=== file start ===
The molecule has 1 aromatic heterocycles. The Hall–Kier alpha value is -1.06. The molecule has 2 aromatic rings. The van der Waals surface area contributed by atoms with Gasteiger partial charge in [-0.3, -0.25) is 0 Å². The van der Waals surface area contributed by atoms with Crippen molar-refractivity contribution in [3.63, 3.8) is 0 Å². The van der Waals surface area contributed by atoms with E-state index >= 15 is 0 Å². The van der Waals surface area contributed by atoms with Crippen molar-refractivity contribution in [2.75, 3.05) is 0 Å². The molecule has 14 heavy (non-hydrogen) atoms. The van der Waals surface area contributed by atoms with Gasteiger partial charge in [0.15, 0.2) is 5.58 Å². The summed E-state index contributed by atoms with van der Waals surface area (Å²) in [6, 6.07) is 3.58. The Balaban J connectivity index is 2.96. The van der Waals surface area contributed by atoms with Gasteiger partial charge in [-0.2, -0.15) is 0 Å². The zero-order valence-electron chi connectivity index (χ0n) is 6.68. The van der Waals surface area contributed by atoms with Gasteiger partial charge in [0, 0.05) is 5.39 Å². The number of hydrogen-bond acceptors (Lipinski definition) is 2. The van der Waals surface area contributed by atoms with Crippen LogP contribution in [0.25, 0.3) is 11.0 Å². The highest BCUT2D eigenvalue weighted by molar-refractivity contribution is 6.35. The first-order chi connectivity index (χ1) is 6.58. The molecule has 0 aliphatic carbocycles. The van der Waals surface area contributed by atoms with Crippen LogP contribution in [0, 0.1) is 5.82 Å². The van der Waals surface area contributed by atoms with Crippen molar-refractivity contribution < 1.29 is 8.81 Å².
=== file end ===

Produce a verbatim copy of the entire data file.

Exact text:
The molecule has 1 aromatic heterocycles. The Hall–Kier alpha value is -1.06. The molecule has 2 aromatic rings. The van der Waals surface area contributed by atoms with Gasteiger partial charge in [-0.3, -0.25) is 0 Å². The van der Waals surface area contributed by atoms with Crippen molar-refractivity contribution in [3.63, 3.8) is 0 Å². The van der Waals surface area contributed by atoms with E-state index >= 15 is 0 Å². The van der Waals surface area contributed by atoms with Crippen molar-refractivity contribution in [2.75, 3.05) is 0 Å². The molecule has 14 heavy (non-hydrogen) atoms. The van der Waals surface area contributed by atoms with Gasteiger partial charge in [0.15, 0.2) is 5.58 Å². The summed E-state index contributed by atoms with van der Waals surface area (Å²) in [6, 6.07) is 3.58. The Balaban J connectivity index is 2.96. The van der Waals surface area contributed by atoms with Gasteiger partial charge in [-0.2, -0.15) is 0 Å². The zero-order valence-electron chi connectivity index (χ0n) is 6.68. The van der Waals surface area contributed by atoms with Gasteiger partial charge in [0, 0.05) is 5.39 Å². The number of hydrogen-bond acceptors (Lipinski definition) is 2. The van der Waals surface area contributed by atoms with Crippen LogP contribution in [0.25, 0.3) is 11.0 Å². The highest BCUT2D eigenvalue weighted by molar-refractivity contribution is 6.35. The first-order chi connectivity index (χ1) is 6.58. The molecule has 0 aliphatic carbocycles. The van der Waals surface area contributed by atoms with Crippen LogP contribution in [0, 0.1) is 5.82 Å². The van der Waals surface area contributed by atoms with Crippen molar-refractivity contribution < 1.29 is 8.81 Å².